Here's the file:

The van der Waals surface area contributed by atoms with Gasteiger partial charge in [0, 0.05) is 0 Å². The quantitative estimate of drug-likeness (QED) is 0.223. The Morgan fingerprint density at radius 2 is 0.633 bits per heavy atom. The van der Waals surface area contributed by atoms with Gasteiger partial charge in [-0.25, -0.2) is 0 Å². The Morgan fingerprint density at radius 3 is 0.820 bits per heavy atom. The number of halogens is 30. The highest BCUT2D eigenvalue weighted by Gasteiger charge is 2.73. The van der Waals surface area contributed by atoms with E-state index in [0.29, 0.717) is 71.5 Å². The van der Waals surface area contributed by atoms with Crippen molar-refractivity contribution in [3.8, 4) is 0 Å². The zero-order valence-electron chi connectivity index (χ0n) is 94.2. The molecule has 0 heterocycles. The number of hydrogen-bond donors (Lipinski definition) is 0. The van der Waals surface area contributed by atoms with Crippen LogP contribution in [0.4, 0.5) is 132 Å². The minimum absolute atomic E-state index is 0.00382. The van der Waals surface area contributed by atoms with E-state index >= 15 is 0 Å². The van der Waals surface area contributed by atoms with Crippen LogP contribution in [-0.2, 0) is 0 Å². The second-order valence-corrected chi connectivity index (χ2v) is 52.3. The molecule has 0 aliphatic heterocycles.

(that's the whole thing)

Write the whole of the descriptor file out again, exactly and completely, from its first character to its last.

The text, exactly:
The van der Waals surface area contributed by atoms with Gasteiger partial charge in [0, 0.05) is 0 Å². The quantitative estimate of drug-likeness (QED) is 0.223. The Morgan fingerprint density at radius 2 is 0.633 bits per heavy atom. The van der Waals surface area contributed by atoms with Gasteiger partial charge in [-0.25, -0.2) is 0 Å². The Morgan fingerprint density at radius 3 is 0.820 bits per heavy atom. The number of halogens is 30. The highest BCUT2D eigenvalue weighted by Gasteiger charge is 2.73. The van der Waals surface area contributed by atoms with E-state index in [0.29, 0.717) is 71.5 Å². The van der Waals surface area contributed by atoms with Crippen molar-refractivity contribution in [3.8, 4) is 0 Å². The zero-order valence-electron chi connectivity index (χ0n) is 94.2. The molecule has 0 heterocycles. The number of hydrogen-bond donors (Lipinski definition) is 0. The van der Waals surface area contributed by atoms with Crippen LogP contribution in [0.4, 0.5) is 132 Å². The minimum absolute atomic E-state index is 0.00382. The van der Waals surface area contributed by atoms with E-state index >= 15 is 0 Å². The van der Waals surface area contributed by atoms with Crippen LogP contribution in [-0.2, 0) is 0 Å². The second-order valence-corrected chi connectivity index (χ2v) is 52.3. The molecule has 0 aliphatic heterocycles.